The coronavirus crisis appears to have closed doors for wildlife traders in China ever since it was determined that some exotic animals being traded at a Wuhan seafood market may be the source of COVID-19.
However, some experts believe that instead of the trade being shut down due to the ban in selling wildlife, wildlife farmers may change their selling practices and find new customers.
Traditional Chinese Medicine in Center of Wildlife Trade
In a recent interview, China policy specialist with the Humane Society International, Peter Li noted that nothing will stop wildlife farmers from "continuing business as usual but pivoting to selling their farmed wild animals for traditional Chinese medicine instead."
Some provinces have already pledged to release captive wild animals. Jiangxi and Hunan, which are some of China's most popular breeding provinces, said they will pay breeders and hunters alike so they can start switching to other careers.
However, a February ruling on banning wildlife trade in the country did not tackle the fur trade. Furthermore, it is expected that wildlife traders who specifically sell their products for traditional medicine use will be allowed to keep business rolling.
The country is known for high demand in folk remedies even after Chinese regulators started cracking down on the trade of wildlife animals since January. Some traders said they are still harvesting bat guano so traditional Chinese medicine makers can turn it into the remedy called yemingsha.
Critics of traditional Chinese medicine using bats say there is no clear evidence that the medicine actually works. They also warned that the continuous use of bats in TCM may put some of the endangered bats at risk of being extinguished completely.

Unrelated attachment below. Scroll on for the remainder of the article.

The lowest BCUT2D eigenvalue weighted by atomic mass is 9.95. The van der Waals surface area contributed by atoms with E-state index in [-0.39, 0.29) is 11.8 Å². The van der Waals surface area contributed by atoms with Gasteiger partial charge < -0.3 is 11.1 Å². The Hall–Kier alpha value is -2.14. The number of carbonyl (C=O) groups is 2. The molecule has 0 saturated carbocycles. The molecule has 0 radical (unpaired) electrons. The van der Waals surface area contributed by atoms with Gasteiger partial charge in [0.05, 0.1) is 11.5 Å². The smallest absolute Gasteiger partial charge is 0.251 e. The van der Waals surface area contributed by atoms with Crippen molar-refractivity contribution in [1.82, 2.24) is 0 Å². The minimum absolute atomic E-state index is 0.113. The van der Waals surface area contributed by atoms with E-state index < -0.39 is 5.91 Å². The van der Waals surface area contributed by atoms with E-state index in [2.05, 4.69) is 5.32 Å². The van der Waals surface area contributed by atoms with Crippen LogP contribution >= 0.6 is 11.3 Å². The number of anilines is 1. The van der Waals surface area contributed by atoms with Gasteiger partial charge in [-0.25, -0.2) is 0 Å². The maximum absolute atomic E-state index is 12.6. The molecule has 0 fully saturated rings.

Expert to Propose Adding TCM Into China's Anti-Coronavirus Plans
Meanwhile, a major consultant for China's battle against COVID-19 in the Hubei Province is set to propose the integration of traditional Chinese medicine into the province's anti-coronavirus treatment and prevention system.
Zhang Boli, who is also a deputy for the National People's Congress (NPC) and a senior academician at the Chinese Academy of Engineering, will submit the proposals during the two sessions that will be held as part of the government's efforts to prevent further infections.
Zhang revealed that while China has found success in previous virus battles, the country's management systems have to be strengthened further by including TCM in plans that seek to end the coronavirus crisis.
"If we integrate TCM into the prevention and treatment system of infectious diseases, we will be more proactive in our work," Zhang explained.
The General Acceptance of TCM in China
While China doesn't use traditional alternatives and therapies as the main treatment base for COVID-19 patients, the Chinese public in general "were willing to accept it" as an alternative for treatment "because it has been part of their culture," Hu Yuwan, Daxue Consulting research director explained.
For example, Shijiazhuang Yiling Pharmaceutical's Linahua Qingwen, an over-the-counter flu drug, is one of the few traditional treatment that the Chinese commission used starting January as a major treatment option against the novel coronavirus.
Even a product made outside China is being recognized by Chinese health authorities as a possible remedy: the Avigan by Japan's Fujifilm Holdings.
It remains to be seen whether China will accept the proposals for TCM to be integrated officially into its anti-coronavirus scheme.
As of Thursday, China logged 82,967 confirmed COVID-19 cases and at least 4,634 deaths from the fast-spreading disease.